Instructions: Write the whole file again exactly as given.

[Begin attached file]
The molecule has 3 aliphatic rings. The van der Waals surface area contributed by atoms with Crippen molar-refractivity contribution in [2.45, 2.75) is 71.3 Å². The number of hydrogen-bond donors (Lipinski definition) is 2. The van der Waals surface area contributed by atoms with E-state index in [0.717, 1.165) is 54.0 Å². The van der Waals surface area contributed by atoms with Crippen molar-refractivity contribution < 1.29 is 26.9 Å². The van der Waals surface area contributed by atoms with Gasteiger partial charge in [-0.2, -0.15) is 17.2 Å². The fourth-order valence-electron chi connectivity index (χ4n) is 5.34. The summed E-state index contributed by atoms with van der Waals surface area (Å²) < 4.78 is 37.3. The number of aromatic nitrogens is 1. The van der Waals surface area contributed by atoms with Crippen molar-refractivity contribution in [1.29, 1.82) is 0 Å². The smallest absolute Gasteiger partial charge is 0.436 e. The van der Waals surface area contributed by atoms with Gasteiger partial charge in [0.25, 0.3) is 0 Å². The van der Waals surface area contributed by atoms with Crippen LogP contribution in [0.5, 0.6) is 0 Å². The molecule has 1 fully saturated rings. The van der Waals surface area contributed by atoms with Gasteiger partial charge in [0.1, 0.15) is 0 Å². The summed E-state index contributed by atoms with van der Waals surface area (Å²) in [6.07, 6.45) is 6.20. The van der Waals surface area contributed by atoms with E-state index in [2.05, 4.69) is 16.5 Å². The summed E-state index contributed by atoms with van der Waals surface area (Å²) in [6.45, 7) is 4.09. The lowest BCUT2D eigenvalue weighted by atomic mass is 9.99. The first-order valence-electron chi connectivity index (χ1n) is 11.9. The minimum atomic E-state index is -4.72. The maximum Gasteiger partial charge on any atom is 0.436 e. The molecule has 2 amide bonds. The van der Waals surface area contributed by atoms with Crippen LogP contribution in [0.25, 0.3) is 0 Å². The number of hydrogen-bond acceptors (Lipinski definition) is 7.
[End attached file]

The molecule has 3 aliphatic rings. The van der Waals surface area contributed by atoms with Crippen molar-refractivity contribution in [2.45, 2.75) is 71.3 Å². The number of hydrogen-bond donors (Lipinski definition) is 2. The van der Waals surface area contributed by atoms with E-state index in [0.717, 1.165) is 54.0 Å². The van der Waals surface area contributed by atoms with Crippen molar-refractivity contribution < 1.29 is 26.9 Å². The van der Waals surface area contributed by atoms with Gasteiger partial charge in [-0.2, -0.15) is 17.2 Å². The fourth-order valence-electron chi connectivity index (χ4n) is 5.34. The summed E-state index contributed by atoms with van der Waals surface area (Å²) < 4.78 is 37.3. The number of aromatic nitrogens is 1. The van der Waals surface area contributed by atoms with Crippen molar-refractivity contribution in [1.29, 1.82) is 0 Å². The smallest absolute Gasteiger partial charge is 0.436 e. The van der Waals surface area contributed by atoms with Gasteiger partial charge in [0.25, 0.3) is 0 Å². The van der Waals surface area contributed by atoms with Crippen LogP contribution in [0.5, 0.6) is 0 Å². The molecule has 1 fully saturated rings. The van der Waals surface area contributed by atoms with Gasteiger partial charge in [0.1, 0.15) is 0 Å². The summed E-state index contributed by atoms with van der Waals surface area (Å²) in [6.07, 6.45) is 6.20. The van der Waals surface area contributed by atoms with E-state index in [2.05, 4.69) is 16.5 Å². The summed E-state index contributed by atoms with van der Waals surface area (Å²) in [6.45, 7) is 4.09. The lowest BCUT2D eigenvalue weighted by atomic mass is 9.99. The first-order valence-electron chi connectivity index (χ1n) is 11.9. The minimum atomic E-state index is -4.72. The maximum Gasteiger partial charge on any atom is 0.436 e. The molecule has 2 amide bonds. The van der Waals surface area contributed by atoms with Crippen LogP contribution in [0.25, 0.3) is 0 Å². The number of hydrogen-bond acceptors (Lipinski definition) is 7.